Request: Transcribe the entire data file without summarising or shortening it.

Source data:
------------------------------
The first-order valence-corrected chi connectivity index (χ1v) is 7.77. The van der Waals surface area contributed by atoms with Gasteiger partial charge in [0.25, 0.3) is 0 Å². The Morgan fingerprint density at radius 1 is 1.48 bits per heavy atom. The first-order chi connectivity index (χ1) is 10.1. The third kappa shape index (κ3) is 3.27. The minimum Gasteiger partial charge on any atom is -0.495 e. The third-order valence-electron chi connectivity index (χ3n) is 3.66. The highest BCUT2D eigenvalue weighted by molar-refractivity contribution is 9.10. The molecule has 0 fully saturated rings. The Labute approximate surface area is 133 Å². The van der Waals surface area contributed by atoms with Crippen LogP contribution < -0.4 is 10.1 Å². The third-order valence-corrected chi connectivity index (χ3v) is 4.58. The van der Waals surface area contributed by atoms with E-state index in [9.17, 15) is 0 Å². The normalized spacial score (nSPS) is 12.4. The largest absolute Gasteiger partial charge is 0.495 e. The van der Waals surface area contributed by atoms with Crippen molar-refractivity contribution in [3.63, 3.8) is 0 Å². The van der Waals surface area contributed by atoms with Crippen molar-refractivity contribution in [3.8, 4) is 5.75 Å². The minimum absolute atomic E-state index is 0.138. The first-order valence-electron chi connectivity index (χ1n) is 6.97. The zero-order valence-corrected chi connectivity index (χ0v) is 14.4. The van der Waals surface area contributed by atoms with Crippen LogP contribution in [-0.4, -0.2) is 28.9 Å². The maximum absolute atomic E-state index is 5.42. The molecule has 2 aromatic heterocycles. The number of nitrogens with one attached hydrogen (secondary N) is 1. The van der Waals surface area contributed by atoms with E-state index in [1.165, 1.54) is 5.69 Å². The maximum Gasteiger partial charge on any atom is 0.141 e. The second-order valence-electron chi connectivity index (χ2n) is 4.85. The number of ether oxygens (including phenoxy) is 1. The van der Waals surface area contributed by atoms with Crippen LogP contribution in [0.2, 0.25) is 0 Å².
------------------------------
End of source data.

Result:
The first-order valence-corrected chi connectivity index (χ1v) is 7.77. The van der Waals surface area contributed by atoms with Gasteiger partial charge in [0.25, 0.3) is 0 Å². The Morgan fingerprint density at radius 1 is 1.48 bits per heavy atom. The first-order chi connectivity index (χ1) is 10.1. The third kappa shape index (κ3) is 3.27. The minimum Gasteiger partial charge on any atom is -0.495 e. The third-order valence-electron chi connectivity index (χ3n) is 3.66. The highest BCUT2D eigenvalue weighted by molar-refractivity contribution is 9.10. The molecule has 0 fully saturated rings. The Labute approximate surface area is 133 Å². The van der Waals surface area contributed by atoms with Crippen LogP contribution < -0.4 is 10.1 Å². The third-order valence-corrected chi connectivity index (χ3v) is 4.58. The van der Waals surface area contributed by atoms with E-state index in [9.17, 15) is 0 Å². The normalized spacial score (nSPS) is 12.4. The largest absolute Gasteiger partial charge is 0.495 e. The van der Waals surface area contributed by atoms with Crippen molar-refractivity contribution in [3.63, 3.8) is 0 Å². The van der Waals surface area contributed by atoms with Crippen molar-refractivity contribution in [3.8, 4) is 5.75 Å². The minimum absolute atomic E-state index is 0.138. The first-order valence-electron chi connectivity index (χ1n) is 6.97. The zero-order valence-corrected chi connectivity index (χ0v) is 14.4. The van der Waals surface area contributed by atoms with Crippen LogP contribution in [-0.4, -0.2) is 28.9 Å². The maximum absolute atomic E-state index is 5.42. The molecule has 2 aromatic heterocycles. The number of nitrogens with one attached hydrogen (secondary N) is 1. The van der Waals surface area contributed by atoms with E-state index in [1.165, 1.54) is 5.69 Å². The maximum Gasteiger partial charge on any atom is 0.141 e. The second-order valence-electron chi connectivity index (χ2n) is 4.85. The number of ether oxygens (including phenoxy) is 1. The van der Waals surface area contributed by atoms with Crippen LogP contribution in [0.2, 0.25) is 0 Å².